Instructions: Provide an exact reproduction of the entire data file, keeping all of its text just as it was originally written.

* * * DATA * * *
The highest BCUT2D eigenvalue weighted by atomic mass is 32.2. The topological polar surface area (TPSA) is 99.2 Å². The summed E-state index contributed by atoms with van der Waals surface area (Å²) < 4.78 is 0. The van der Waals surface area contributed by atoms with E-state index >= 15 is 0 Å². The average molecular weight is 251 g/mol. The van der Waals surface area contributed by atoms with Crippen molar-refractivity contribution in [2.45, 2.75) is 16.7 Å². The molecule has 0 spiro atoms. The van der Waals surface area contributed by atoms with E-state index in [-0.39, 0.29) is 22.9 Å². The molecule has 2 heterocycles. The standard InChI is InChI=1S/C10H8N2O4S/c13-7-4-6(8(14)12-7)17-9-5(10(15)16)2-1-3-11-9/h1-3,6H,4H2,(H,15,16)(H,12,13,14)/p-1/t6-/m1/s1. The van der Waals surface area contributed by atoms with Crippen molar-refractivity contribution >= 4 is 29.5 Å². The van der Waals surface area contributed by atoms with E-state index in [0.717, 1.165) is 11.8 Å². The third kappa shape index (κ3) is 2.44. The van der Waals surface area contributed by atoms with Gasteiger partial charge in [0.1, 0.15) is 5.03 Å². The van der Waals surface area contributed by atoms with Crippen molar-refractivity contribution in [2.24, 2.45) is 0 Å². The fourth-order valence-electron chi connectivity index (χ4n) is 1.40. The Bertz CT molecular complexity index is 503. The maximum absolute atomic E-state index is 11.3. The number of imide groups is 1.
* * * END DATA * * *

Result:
The highest BCUT2D eigenvalue weighted by atomic mass is 32.2. The topological polar surface area (TPSA) is 99.2 Å². The summed E-state index contributed by atoms with van der Waals surface area (Å²) < 4.78 is 0. The van der Waals surface area contributed by atoms with E-state index >= 15 is 0 Å². The average molecular weight is 251 g/mol. The van der Waals surface area contributed by atoms with Crippen molar-refractivity contribution in [2.45, 2.75) is 16.7 Å². The molecule has 0 spiro atoms. The van der Waals surface area contributed by atoms with E-state index in [-0.39, 0.29) is 22.9 Å². The molecule has 2 heterocycles. The standard InChI is InChI=1S/C10H8N2O4S/c13-7-4-6(8(14)12-7)17-9-5(10(15)16)2-1-3-11-9/h1-3,6H,4H2,(H,15,16)(H,12,13,14)/p-1/t6-/m1/s1. The van der Waals surface area contributed by atoms with Crippen molar-refractivity contribution >= 4 is 29.5 Å². The van der Waals surface area contributed by atoms with E-state index in [0.717, 1.165) is 11.8 Å². The third kappa shape index (κ3) is 2.44. The van der Waals surface area contributed by atoms with Gasteiger partial charge in [0.1, 0.15) is 5.03 Å². The van der Waals surface area contributed by atoms with Crippen molar-refractivity contribution in [2.24, 2.45) is 0 Å². The fourth-order valence-electron chi connectivity index (χ4n) is 1.40. The Bertz CT molecular complexity index is 503. The maximum absolute atomic E-state index is 11.3. The number of imide groups is 1.